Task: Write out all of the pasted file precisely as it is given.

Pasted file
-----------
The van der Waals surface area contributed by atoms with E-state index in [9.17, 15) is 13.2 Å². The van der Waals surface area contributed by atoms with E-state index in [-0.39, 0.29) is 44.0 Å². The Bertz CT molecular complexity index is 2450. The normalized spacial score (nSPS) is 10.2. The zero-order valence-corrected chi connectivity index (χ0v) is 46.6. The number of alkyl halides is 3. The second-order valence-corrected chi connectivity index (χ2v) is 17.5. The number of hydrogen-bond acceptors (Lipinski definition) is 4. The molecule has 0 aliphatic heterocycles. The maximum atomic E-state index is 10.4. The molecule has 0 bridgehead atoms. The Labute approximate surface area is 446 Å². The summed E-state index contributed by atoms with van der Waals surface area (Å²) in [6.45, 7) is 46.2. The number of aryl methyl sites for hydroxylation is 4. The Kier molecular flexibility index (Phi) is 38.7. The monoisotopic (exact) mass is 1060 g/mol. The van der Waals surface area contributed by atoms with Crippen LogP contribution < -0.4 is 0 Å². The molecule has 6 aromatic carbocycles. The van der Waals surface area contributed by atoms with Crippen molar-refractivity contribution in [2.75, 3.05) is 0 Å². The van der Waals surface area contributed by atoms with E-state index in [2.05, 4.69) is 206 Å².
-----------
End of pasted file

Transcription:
The van der Waals surface area contributed by atoms with E-state index in [9.17, 15) is 13.2 Å². The van der Waals surface area contributed by atoms with E-state index in [-0.39, 0.29) is 44.0 Å². The Bertz CT molecular complexity index is 2450. The normalized spacial score (nSPS) is 10.2. The zero-order valence-corrected chi connectivity index (χ0v) is 46.6. The number of alkyl halides is 3. The second-order valence-corrected chi connectivity index (χ2v) is 17.5. The number of hydrogen-bond acceptors (Lipinski definition) is 4. The molecule has 0 aliphatic heterocycles. The maximum atomic E-state index is 10.4. The molecule has 0 bridgehead atoms. The Labute approximate surface area is 446 Å². The summed E-state index contributed by atoms with van der Waals surface area (Å²) in [6.45, 7) is 46.2. The number of aryl methyl sites for hydroxylation is 4. The Kier molecular flexibility index (Phi) is 38.7. The monoisotopic (exact) mass is 1060 g/mol. The van der Waals surface area contributed by atoms with Crippen LogP contribution < -0.4 is 0 Å². The molecule has 6 aromatic carbocycles. The van der Waals surface area contributed by atoms with Crippen molar-refractivity contribution in [2.75, 3.05) is 0 Å². The van der Waals surface area contributed by atoms with E-state index in [2.05, 4.69) is 206 Å².